Financial planning consists of six distinct steps including the establishment of the client-planner engagement, gathering client data, determination of the client's current financial situation, developing and presenting the financial plan, executing the plan, and then providing ongoing monitoring to ensure the plan continues to meet the objectives. If you are looking for comprehensive financial planning guidance, these are the steps that should guide your planner. Be familiar with them. They will help you get the most out of the process. It is this 'big-picture' approach that sets financial planners apart from all other financial advisors who may have been trained to focus only on one aspect of your finances.

Here is a summary of each of the 6 steps...


1. Establish the client—planner engagement

Your planner should:

  • Explain issues and concepts related to the overall financial planning process that are appropriate to you.

  • Explain the services he or she will provide and the process of planning and documentation.

  • Clarify your responsibilities as a client.

  • Privacy issues, which are paramount to some, should be addressed at this stage to ensure that the planner is able to obtain enough information to develop the financial plan.

  • Clarify his or her responsibilities as your planner. This should include a discussion about how and by whom he or she will be compensated.

You and your planner should:

  • Discuss the scope of the client/planner engagement.

  • Agree on how decisions will be made.


2. Gather client data and determine goals and expectations

Your planner should:

  • Obtain information about your financial resources and obligations through interviews or questionnaires.

  • Gather all the necessary documents before giving you the advice you need. Explain issues and concepts related to the overall financial planning process that are appropriate to you.

You and your planner should:

  • Define your personal and financial goals, needs and priorities.

  • Investigate your values, preferences, financial outlook and desired results as they relate to your financial goals, needs and priorities.

  • Remember, any goals established should be:

  • Specific - otherwise they are not goals, they are merely dreams and wishes. “I require 75% of my current income in retirement” is an example of a specific goal. “I want to be rich when I retire” is a dream, not a goal.

  • Measurable - financial goals are easily measurable since dollars and cents can be counted.

  • Realistic and attainable - the planner can help determine whether a goal is workable or not.

  • Time bound - all goals should be time bound in order to track progress towards the goal’s completion and to provide feedback. Corrections should be made in the action plan therefore maximizing the probability of success.


3. Clarify your present financial situation and identify any possible problem areas and opportunities

Your planner should:

  • Analyze your information to assess your current financial situation. (cash flow, net worth, tax projections, etc.).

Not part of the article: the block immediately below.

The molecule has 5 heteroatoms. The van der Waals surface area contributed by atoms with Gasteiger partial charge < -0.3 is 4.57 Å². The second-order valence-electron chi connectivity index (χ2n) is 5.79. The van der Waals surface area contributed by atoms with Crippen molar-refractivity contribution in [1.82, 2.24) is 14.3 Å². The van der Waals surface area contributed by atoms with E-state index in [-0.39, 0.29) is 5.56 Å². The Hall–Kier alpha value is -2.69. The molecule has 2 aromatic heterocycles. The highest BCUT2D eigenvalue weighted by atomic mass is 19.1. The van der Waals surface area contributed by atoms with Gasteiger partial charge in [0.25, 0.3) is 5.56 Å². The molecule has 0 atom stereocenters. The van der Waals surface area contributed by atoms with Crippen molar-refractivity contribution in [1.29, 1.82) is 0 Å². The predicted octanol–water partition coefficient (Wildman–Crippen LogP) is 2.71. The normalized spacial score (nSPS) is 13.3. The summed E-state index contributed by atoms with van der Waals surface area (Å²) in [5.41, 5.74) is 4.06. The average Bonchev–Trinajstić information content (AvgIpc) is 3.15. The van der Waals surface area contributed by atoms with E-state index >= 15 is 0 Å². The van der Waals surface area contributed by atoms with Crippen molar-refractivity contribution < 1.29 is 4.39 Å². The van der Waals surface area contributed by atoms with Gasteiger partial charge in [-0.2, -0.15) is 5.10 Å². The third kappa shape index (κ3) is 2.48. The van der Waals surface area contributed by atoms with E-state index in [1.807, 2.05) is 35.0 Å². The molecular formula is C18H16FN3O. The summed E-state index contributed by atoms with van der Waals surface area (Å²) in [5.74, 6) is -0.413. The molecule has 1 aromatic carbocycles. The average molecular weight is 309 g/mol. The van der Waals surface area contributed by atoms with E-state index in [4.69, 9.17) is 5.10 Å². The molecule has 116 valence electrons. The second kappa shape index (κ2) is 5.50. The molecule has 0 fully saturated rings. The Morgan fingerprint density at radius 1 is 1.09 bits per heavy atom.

• Identify any problem areas or opportunities with respect to your:

  • Capital needs

  • Risk management needs and coverage

  • Investments

  • Taxation

  • Retirement planning

  • Employee benefits

  • Estate planning

  • Special needs (i.e. adult dependent needs, education needs, etc.)


4. Develop and present the financial plan

Your planner should:

  • Develop and prepare a written financial plan tailored to meet your goals and objectives, values, temperament and risk tolerance, while providing projections, recommendations and alternate solutions.

  • Present the plan to you and establish an appropriate review cycle.

You and your planner should:

  • Work together to ensure that the plan meets your goals and objectives.


5. Implement your financial plan

Your planner should:

  • Create a long term investment portfolio with the correct asset allocation, i.e. proper diversification. Studies show this is responsible for up to 90% of the investors ultimate investment success.

    Then the long term portfolio should be analyzed to ensure a proper balance between registered and non-registered investments. Lastly, the firm should make the investments by choosing the industry's best managers without being biased by limited in-house products.

  • Recommend an appropriate short term reserve investment as this will be structured very differently than the long term portfolio.

  • Shop the industry for the best insurance providers for your specific situation as required. Help you make informed risk management choices.

  • Provide advice and referrals to a network of lawyers, accountants, home and auto insurance specialists and lenders. Address all aspects of your plan as required.


6. Monitor the financial plan

Your planner should:

  • Continually review and monitor first your portfolios asset mix and secondly your chosen managers and products within your account.

  • Regular review meetings address:

  • A discussion about changes in your personal circumstances and how they might affect your goals.

  • A review and evaluation of the impact of changing tax laws, economic circumstances and markets.

  • Regular rebalancing of portfolio.




Harry Perler 131x150

FRASER MCDOWELL, CFP, CPCA

Certified Financial Planner

Worldsource Financial Management Inc.

604.468.0888

This email address is being protected from spambots. You need JavaScript enabled to view it.

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